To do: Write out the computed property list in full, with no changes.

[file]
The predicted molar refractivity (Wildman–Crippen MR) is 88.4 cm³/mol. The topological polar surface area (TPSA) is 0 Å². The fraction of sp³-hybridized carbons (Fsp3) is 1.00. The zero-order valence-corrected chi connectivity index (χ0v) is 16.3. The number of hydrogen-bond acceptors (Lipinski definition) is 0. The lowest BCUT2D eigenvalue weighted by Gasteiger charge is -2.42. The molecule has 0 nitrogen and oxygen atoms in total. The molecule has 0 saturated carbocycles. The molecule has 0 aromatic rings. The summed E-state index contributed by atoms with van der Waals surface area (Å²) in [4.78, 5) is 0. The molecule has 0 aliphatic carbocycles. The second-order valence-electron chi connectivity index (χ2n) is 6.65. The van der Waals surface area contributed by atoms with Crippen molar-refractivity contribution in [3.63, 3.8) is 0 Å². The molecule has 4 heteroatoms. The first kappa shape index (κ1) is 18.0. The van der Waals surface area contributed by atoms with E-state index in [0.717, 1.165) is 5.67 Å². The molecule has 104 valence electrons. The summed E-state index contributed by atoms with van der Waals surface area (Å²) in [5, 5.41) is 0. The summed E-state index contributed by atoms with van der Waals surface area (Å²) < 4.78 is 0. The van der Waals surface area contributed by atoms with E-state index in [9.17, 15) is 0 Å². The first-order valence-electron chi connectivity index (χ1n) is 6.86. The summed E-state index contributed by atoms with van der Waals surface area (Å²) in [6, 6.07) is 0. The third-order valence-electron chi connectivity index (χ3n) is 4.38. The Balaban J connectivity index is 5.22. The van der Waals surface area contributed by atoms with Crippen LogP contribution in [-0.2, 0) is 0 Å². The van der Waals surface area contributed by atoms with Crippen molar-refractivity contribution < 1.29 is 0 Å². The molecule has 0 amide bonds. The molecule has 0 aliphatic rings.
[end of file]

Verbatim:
The predicted molar refractivity (Wildman–Crippen MR) is 88.4 cm³/mol. The topological polar surface area (TPSA) is 0 Å². The fraction of sp³-hybridized carbons (Fsp3) is 1.00. The zero-order valence-corrected chi connectivity index (χ0v) is 16.3. The number of hydrogen-bond acceptors (Lipinski definition) is 0. The lowest BCUT2D eigenvalue weighted by Gasteiger charge is -2.42. The molecule has 0 nitrogen and oxygen atoms in total. The molecule has 0 saturated carbocycles. The molecule has 0 aromatic rings. The summed E-state index contributed by atoms with van der Waals surface area (Å²) in [4.78, 5) is 0. The molecule has 0 aliphatic carbocycles. The second-order valence-electron chi connectivity index (χ2n) is 6.65. The van der Waals surface area contributed by atoms with Crippen molar-refractivity contribution in [3.63, 3.8) is 0 Å². The molecule has 4 heteroatoms. The first kappa shape index (κ1) is 18.0. The van der Waals surface area contributed by atoms with E-state index in [0.717, 1.165) is 5.67 Å². The molecule has 104 valence electrons. The summed E-state index contributed by atoms with van der Waals surface area (Å²) in [5, 5.41) is 0. The summed E-state index contributed by atoms with van der Waals surface area (Å²) < 4.78 is 0. The van der Waals surface area contributed by atoms with E-state index in [9.17, 15) is 0 Å². The first-order valence-electron chi connectivity index (χ1n) is 6.86. The summed E-state index contributed by atoms with van der Waals surface area (Å²) in [6, 6.07) is 0. The third-order valence-electron chi connectivity index (χ3n) is 4.38. The Balaban J connectivity index is 5.22. The van der Waals surface area contributed by atoms with Crippen LogP contribution in [-0.2, 0) is 0 Å². The van der Waals surface area contributed by atoms with Crippen molar-refractivity contribution < 1.29 is 0 Å². The molecule has 0 amide bonds. The molecule has 0 aliphatic rings.